Archive for the ‘performance evaluations’ Category

Thursday, February 18th, 2021

Strengths

“It’s good to strengthen weakness but better to strengthen your strengths. You hired them for their strengths. Why focus on their weaknesses?” – Dan Rockwell @LeadershipFreak

You hire them because they have an accounting degree, they received good grades and they interviewed well.

You teach and train them to perform the basic duties of an accountant working in public accounting. You provide lots of feedback on what they did wrong along the way.

Of course, they still have some areas where they need to improve. Now, it is time to downplay their weaknesses (no one is perfect) and devote time, energy, and dollars to building on their strengths.

Communication – Maybe they are a poor communicator but they can investigate and solve the most challenging tax issues. Maybe they are a great communicator but they dread having their nose to the grindstone for eight hours.

Problem-solving – Maybe they love the challenge to think outside the box and discover answers to specific challenges. Maybe, when they encounter a problem, they prefer to immediately seek the advice of their manager or other experienced person.

Some no-brainers in an accounting firm – Someone just has a knack for preparing corporate tax returns and another can quickly and accurately work their way throw a long list of individual tax returns. Someone seems simply loves working in the tax area and dreads being drafted to be on an audit team.

Discover each individual’s strengths by enlisting their help and then put people with different strengths on the same engagement team. Most engagement teams need a planner and a doer, etc.

Here’s a good article via Forbes that will help you begin focusing on each of your team members’ strengths.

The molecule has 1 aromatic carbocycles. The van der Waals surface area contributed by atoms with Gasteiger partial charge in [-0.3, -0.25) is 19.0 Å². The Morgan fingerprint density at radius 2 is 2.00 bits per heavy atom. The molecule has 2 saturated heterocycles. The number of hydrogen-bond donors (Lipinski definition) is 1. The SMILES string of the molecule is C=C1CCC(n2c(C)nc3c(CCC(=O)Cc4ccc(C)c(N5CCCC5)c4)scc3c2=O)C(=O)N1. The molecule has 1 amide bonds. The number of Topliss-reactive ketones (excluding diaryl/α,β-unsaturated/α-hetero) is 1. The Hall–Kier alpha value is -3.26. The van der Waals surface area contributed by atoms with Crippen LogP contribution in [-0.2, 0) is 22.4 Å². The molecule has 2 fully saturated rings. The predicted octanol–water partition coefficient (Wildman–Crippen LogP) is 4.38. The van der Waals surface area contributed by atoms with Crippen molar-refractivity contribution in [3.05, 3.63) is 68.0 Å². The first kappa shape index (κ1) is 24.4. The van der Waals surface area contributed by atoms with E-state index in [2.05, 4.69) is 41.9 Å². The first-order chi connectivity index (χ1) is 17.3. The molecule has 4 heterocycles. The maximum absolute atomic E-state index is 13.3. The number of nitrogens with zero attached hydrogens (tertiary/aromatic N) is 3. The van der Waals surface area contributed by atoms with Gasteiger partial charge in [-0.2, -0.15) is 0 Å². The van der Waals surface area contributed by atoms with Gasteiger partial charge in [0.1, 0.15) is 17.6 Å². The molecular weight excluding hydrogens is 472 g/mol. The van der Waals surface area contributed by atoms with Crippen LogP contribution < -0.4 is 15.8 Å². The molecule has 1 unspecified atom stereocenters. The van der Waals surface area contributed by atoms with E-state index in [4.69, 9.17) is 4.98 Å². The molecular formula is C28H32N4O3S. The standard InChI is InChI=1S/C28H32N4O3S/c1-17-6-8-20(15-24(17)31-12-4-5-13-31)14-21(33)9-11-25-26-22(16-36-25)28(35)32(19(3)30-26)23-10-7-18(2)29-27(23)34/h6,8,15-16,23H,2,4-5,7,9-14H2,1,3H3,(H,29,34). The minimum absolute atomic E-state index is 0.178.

• Strength and growth come only through continuous effort and struggle.
  • Napoleon Hill

Thursday, February 11th, 2021

The Annual Performance Evaluation

“Be spectacularly great at what you do. Wear your passion on your sleeve and hold your heart in the palm of your hand. And work hard. Really hard.” – Robin Sharma

If you have been keeping up with current trends in firm management, you probably know all too well that the annual performance review is on the verge of death.

Many firms have already abandoned this old-school method of providing team members with information that could help advance their careers. Today’s workforce wants feedback continually – every day – or more often. If your firm does away with the annual performance review, it means that managers and partners need to step up their game. They need to learn how to actually manage people and manage performance. It’s worth the effort.

You might think of it as conversation-based performance feedback. You will probably find that this method will help advance the skill level of your team much more rapidly. These performance conversations can focus on serving the clients, embracing the firm’s core values, and more.

Eliminating those old-fashioned performance rating sheets will create a sigh of relief from everyone involved!

If you can’t eliminate the more structured performance feedback process, at least simplify the one you have. Try the Keep, Stop, Start method and perhaps give this feedback monthly.

  • Be a yardstick of quality. Some people aren’t used to an environment where excellence is expected.
  • Steve Jobs

Tuesday, December 1st, 2020

The Source of Truth

“How to give people feedback is one of the hottest topics in business today.” – Marcus Buckingham 

This is a follow-up to yesterday’s post about giving and receiving feedback. It is an excerpt from the article, The Feedback Fallacy, via HBR, written by Marcus Buckingham and Ashley Goodall.

Just in case you didn’t read the entire article, here is a segment that speaks volumes.

The Source of Truth